It’s part of human nature to admire bravery and reward it. We’ll avidly follow the daily doings of Charlie Sheen, but from a sitting position. We’ll rise for a Medal of Honor recipient.

I’ve always believed the reason the Soviet Union let Finland remain independent after World War II – in startling distinction to the Soviet enslavement of every other Eastern European country, wartime friend and foe alike – owed to Moscow’s animal reaction to Finland’s incredible courage in resisting the Soviets. Naïve? I defy even Henry Kissinger to offer a better explanation. The Soviet Union, a country the size of the moon with hundreds of millions of people, found it next to impossible to subdue Finland, by comparison a sliver of land with a population half that of Chicago.

America is defaulting on its debt to the courage of the Libyan rebels. (Tunisia and Egypt had protesters; Libya has rebels!) Former Supreme Court Justice Benjamin Cardozo once laid out a complicated legal doctrine in three words – “Danger invites rescue.” The very notion of rebels unarmed or lightly armed throwing themselves at Gadhafi’s powerful army, militia and foreign mercenaries, while America brags about sending two cargo planes with 4,000 blankets and some plastic sheeting, is a confession, nay, a PROCLAMATION, of American cowardice. It’s hard to reconcile with the America that stormed Normandy and dozens of Iwo Jimas and knocked the tyrants of the early 1940s sky-west and crooked and four ways to Sunday.

My friend George was a high-fashion New York hair stylist. You traditionally prosper in that profession by sounding and acting utterly effeminate and, if you have any, keeping your heterosexuality to yourself. George was different. He was a hulking, husky Russian marine, multi-decorated for fighting the Nazis in World War II. In a rich Russian accent you could cut with a rusty machete, George spent many hours mesmerizing me with his stories of the Russian front. He told of the months of stalemate with both sides dug in a few hundred yards from each other. They would trade serenades at night. The Germans would sing for half an hour or so and then the Russians would sing back. George told of a shiny new lieutenant fresh in from the military academy who was almost lynched by his own Russian troops his first week there. Why? He took aim and shot a German water carrier across no-man’s-land. “We liked that guy,” George explained. “We saw him every day. We pretended his name was Fritz, and he was like our pet.”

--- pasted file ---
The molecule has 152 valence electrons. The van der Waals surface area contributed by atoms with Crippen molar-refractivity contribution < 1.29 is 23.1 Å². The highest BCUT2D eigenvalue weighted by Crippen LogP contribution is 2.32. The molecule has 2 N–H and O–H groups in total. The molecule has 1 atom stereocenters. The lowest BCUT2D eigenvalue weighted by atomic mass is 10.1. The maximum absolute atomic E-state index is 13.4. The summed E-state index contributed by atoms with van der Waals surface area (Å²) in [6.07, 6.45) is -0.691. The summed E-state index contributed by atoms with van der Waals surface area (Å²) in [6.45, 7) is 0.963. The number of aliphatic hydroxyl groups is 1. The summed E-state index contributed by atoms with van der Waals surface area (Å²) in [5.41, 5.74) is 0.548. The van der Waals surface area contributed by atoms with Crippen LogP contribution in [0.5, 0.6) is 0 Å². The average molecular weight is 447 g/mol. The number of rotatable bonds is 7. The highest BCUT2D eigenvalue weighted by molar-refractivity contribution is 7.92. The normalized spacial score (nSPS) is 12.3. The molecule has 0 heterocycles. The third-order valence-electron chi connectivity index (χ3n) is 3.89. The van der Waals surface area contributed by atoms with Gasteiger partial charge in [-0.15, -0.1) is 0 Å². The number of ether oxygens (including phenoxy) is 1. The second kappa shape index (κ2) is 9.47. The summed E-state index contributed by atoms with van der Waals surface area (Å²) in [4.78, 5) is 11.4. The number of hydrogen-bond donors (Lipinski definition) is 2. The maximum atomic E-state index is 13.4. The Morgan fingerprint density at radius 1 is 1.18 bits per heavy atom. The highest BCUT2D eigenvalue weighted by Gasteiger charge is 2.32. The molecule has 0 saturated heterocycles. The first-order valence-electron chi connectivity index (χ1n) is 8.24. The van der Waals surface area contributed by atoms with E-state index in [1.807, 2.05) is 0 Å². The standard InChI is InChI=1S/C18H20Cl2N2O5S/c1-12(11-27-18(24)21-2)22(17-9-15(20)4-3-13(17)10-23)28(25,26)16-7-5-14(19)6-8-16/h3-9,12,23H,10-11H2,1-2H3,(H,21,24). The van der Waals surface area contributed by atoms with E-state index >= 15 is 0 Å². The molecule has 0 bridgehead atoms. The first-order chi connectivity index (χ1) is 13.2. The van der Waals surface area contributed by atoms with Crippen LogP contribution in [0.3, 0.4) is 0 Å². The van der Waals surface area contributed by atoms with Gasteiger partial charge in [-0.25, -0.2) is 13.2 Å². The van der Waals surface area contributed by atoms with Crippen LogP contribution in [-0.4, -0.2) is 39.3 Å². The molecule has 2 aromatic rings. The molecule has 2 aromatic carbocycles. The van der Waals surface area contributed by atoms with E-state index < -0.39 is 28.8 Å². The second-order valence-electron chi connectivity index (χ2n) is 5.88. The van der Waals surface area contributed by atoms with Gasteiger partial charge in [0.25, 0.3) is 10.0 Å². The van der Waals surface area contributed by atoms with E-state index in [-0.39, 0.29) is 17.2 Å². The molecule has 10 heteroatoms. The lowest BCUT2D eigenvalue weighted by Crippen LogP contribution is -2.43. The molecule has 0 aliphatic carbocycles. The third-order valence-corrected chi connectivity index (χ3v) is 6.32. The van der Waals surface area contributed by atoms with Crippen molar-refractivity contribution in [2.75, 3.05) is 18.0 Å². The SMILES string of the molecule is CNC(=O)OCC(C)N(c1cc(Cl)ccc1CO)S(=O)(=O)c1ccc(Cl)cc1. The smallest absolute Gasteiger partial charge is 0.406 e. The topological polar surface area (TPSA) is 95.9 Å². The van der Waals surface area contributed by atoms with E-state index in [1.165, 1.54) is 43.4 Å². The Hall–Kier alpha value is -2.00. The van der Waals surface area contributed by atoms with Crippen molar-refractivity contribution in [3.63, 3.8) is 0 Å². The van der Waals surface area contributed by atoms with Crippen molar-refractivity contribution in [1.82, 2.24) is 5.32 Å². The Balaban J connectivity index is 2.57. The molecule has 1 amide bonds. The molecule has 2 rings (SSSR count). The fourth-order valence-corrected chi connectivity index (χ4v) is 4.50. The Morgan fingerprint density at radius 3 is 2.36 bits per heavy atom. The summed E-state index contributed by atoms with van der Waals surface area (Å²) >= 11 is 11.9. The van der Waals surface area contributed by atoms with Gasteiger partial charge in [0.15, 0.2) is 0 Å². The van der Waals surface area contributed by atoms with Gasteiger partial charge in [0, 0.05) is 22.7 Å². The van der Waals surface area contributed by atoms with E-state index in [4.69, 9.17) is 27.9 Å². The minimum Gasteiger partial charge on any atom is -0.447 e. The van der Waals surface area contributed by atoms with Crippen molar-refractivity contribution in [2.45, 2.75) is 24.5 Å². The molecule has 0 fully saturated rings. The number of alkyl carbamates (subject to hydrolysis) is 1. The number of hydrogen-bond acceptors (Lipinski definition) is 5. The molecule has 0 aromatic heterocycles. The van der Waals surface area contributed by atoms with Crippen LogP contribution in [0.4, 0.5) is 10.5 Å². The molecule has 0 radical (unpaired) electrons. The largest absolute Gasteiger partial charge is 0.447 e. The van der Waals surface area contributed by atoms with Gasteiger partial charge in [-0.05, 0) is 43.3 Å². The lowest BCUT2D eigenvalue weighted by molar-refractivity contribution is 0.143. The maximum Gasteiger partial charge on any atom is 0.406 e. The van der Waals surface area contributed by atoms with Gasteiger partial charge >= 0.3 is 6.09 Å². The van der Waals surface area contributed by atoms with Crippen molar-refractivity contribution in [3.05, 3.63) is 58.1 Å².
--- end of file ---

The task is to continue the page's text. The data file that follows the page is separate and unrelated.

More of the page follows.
Does any Russian history department of any major university tell you this? No; no more than they’ll tell you George’s story about liberating the czar’s famous Summer Palace outside Leningrad. Everybody knows about our indispensable ally in that war, the legendary Russian winter. On one of the coldest days of all, George and his men attacked the formidable German positions in T-shirts, accompanied by battle cries just unloaded from hell. One look at those charging maniacs, and the Germans caved.

We’re talking motivation. The Libyan rebels have shown it. They deserve more from what FDR called “the arsenal of democracy” than blankets. “Avoid clichés!” is a major journalistic commandment, so let’s skip over the appropriate rage and ridicule our pusillanimous president and secretary of state deserve for landing America behind even France in any demonstration of national courage regarding Libya. (France is shipping relief supplies directly to rebel-held Benghazi; not handing out blankets at the border.) A line from Jewish scripture encapsulates all that need be said about America’s leadership: namely, “What do you expect of an ox except beef?”

We don’t want to get into a third war in the Middle East. Fair enough. What’s our excuse for not getting arms to the rebels? I’ve never set foot inside Libya, and I left the army as a private first-class, but I could, nonetheless, ad-lib an effective plan to even the odds on the battlefield right here from the safety of an American computer.

Contact the provisional rebel council that ordained itself last Sunday. Ascertain their needs. Bundle it up and, from bases in Italy or Kosovo or Israel, fly it in and, if no secure airstrip is available, parachute it onto pre-agreed coordinates in the Libyan desert. Just review how America did it before we got sick. It’s called “re-supply,” and Americans did a masterful job of it for Israel in 1967 and 1973.

Now let’s get ready for the “historian” who reminds us how enthusiastic we were in 1979 to re-supply a valiant anti-Communist fighter in Afghanistan named Osama bin Laden. Sure, painful. But do you abandon sports after one loss, food after one bad meal or romance after one bad date?

On a human level, the Libyan rebels have earned our help. On a national-interest level, the case for arms aid is even more concrete.

Never before have we been so close to letting dictators know their day is done. If we fail, if Gadhafi wins, the message will be: “Gadhafi had it right. Mubarak had it wrong. To maintain power, you shoot them down. You don’t bore them to death with rambling speeches.”

America, are you a man or a mouse? Squeak up!

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